“[DRBA] to put[s] in those big pop-up markets for all the small businesses that don’t have a physical presence, ”Amy said,“ and it’s so helpful because it’s really financially prohibitive to get real estate on the avenue to start.

Exposure was one of the main challenges Amy and Mark faced at first, as FLORA is based out of their home on East Duncan Avenue. Eventually, however, they began to grow their customer base with the help of DRBA markets, social media, word of mouth referrals, and charity events.

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An aerial plant mounted on a piece of wood. Air plants get their moisture from the air and do not require pots or potting soil. (Photo credit: Missy Schrott)

As FLORA grew, the couple received more and more orders for personalized flower arrangements, especially during the holidays.

“I love, I love, I love doing statement pieces,” Amy said. “I like seasonal things – I mean, who doesn’t? The color of the flowers that can be found here, especially at wholesalers, it’s just amazing. I made this arrangement for Pork Barrell BBQ with the chicken in it and then as a small bucket. … Really, I like responding to people’s requests. It’s really gratifying for me.

Amy said flower arrangements can cost anywhere from $ 45 to $ 200, depending on the size and type of flower.

This year, FLORA has added indoor plant sales and consultations to its products, which also include flower bouquets and centerpieces. The Eggers’ house has become a showcase for the plants they offer, as large as palm trees and as small as succulents. They also offer a variety of air plants – plants that get moisture from the air and don’t require pots or potting soil – in different hanging containers for small spaces.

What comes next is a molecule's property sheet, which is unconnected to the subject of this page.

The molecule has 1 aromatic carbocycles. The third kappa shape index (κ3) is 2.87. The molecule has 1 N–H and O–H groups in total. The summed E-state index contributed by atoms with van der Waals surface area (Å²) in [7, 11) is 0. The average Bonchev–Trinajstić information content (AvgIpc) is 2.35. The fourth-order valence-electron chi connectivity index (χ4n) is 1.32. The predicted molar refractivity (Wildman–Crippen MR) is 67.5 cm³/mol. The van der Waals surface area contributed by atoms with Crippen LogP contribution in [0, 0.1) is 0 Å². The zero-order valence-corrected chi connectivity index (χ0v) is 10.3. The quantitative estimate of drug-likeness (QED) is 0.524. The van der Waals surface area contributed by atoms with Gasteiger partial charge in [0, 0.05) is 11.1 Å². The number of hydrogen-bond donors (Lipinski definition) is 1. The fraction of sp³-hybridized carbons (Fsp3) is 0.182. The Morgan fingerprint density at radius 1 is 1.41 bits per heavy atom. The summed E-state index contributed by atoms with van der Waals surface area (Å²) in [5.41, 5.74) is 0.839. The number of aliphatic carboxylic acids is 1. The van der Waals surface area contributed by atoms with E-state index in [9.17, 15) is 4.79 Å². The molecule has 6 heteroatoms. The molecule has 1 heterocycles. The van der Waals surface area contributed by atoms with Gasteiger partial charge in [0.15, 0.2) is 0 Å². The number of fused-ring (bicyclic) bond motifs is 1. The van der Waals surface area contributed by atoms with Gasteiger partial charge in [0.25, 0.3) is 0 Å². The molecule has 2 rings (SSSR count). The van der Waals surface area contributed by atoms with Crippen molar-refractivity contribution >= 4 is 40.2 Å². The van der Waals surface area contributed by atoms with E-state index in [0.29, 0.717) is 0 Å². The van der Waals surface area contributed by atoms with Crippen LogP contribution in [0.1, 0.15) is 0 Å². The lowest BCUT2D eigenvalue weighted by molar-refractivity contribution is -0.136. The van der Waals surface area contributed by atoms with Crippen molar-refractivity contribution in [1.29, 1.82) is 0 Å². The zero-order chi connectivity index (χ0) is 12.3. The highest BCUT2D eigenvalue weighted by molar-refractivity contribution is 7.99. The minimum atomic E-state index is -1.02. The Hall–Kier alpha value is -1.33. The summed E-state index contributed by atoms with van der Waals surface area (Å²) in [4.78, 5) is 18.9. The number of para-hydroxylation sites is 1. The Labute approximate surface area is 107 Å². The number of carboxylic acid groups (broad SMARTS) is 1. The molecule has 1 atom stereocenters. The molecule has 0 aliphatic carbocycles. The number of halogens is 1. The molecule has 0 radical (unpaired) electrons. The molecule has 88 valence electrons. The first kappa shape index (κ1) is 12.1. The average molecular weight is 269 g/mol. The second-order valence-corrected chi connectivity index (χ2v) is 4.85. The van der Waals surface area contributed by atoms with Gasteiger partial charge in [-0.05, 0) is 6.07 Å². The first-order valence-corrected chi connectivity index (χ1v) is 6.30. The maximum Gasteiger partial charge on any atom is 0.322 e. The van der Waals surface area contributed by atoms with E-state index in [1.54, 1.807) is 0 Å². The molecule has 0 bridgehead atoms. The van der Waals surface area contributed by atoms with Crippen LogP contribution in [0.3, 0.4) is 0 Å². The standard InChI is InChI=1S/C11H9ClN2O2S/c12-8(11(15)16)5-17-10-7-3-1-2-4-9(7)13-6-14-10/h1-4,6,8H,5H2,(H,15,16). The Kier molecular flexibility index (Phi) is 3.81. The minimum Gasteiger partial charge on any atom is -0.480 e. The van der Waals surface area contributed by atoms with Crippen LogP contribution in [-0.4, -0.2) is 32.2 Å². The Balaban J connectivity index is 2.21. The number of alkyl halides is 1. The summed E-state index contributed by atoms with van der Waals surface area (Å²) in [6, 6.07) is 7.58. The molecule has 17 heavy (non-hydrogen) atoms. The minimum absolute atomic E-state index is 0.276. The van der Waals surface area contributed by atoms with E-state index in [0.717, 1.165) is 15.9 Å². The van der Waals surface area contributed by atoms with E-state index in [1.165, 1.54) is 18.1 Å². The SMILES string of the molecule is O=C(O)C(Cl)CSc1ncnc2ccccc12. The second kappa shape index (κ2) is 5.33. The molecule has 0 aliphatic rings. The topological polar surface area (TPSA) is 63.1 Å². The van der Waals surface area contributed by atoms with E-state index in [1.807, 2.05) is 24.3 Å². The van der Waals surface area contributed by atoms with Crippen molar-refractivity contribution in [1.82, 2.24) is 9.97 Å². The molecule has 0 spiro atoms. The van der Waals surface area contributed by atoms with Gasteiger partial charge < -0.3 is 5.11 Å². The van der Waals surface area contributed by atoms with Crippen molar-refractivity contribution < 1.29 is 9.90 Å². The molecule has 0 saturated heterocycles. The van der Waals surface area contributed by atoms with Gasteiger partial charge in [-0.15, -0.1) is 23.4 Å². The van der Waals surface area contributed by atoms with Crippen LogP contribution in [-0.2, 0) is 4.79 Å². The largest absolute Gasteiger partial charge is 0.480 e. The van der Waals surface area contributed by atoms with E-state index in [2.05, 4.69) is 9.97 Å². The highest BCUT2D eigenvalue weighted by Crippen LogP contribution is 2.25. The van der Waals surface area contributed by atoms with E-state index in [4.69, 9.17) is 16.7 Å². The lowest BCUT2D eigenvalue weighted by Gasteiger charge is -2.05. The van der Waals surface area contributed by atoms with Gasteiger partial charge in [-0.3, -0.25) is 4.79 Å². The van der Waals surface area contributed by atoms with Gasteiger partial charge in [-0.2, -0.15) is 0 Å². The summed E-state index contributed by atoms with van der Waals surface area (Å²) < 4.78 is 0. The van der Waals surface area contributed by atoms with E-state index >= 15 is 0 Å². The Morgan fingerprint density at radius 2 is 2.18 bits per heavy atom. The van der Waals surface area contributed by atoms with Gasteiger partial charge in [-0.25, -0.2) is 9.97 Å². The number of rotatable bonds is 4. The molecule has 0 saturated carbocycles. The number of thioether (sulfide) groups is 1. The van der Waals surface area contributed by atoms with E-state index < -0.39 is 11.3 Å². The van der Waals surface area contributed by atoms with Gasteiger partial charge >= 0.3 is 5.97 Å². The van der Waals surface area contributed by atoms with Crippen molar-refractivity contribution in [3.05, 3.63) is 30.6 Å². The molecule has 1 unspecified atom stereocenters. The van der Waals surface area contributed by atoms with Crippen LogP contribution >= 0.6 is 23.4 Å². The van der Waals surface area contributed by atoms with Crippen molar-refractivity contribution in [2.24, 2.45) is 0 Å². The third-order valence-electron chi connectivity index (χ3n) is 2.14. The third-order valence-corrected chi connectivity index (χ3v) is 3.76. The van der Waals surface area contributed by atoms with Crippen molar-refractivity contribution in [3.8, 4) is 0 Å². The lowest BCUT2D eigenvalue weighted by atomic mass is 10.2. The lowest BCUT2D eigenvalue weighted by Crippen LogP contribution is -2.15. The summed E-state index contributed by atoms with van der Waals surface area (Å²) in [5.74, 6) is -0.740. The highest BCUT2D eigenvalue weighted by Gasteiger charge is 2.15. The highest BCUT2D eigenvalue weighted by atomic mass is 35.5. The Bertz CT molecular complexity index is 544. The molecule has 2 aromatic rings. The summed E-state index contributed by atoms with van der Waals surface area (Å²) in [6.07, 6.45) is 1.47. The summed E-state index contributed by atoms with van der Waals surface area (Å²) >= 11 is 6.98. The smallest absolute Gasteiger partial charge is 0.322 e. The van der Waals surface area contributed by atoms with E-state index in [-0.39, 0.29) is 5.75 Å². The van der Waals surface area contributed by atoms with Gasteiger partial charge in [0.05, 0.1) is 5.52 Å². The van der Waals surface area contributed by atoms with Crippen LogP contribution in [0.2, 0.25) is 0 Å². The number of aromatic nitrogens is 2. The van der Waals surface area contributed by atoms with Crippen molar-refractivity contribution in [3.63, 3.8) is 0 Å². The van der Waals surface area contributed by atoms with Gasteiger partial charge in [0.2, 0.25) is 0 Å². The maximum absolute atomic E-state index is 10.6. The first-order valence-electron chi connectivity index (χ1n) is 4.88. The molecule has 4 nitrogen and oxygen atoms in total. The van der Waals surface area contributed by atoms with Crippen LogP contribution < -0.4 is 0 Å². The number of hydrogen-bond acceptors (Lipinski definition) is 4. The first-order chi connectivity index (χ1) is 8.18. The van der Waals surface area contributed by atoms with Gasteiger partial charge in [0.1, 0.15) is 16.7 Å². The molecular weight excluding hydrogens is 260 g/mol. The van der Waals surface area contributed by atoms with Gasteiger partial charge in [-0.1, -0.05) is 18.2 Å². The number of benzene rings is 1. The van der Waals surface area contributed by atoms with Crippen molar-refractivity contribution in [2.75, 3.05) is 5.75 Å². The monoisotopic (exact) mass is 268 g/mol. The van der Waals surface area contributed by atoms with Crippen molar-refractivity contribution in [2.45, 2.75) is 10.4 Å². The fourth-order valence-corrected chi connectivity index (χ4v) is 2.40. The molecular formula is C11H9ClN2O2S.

Mark said air plants are his favorite product to work with because they are so versatile. While Amy’s specialty is flower arrangements, hers is finding unusual items to act as plant holders.

“We are always on the lookout for interesting vessels,” said Mark. “And most of the time, what we’re going to find or what we’re looking for isn’t necessarily something that’s supposed to be a planter or whatever.”

Some ships have included antique cookware, reclaimed wood, and old toys. Due to the creative nature of some of their products, Eggers often sell from their personal inventory.

The Eggers like to find interesting ships to act as plant holders. (Photo credit: Missy Schrott)

“That thing on the wall?” It’s called a deer’s horn, ”Mark said, pointing to a green leafy plant mounted on a piece of wood and hung on their wall. “We did this. We could probably sell it and make another one, you know what I mean? We can have things right around here that’s in stock.

Amy said her favorite thing about selling houseplants was educating her customers.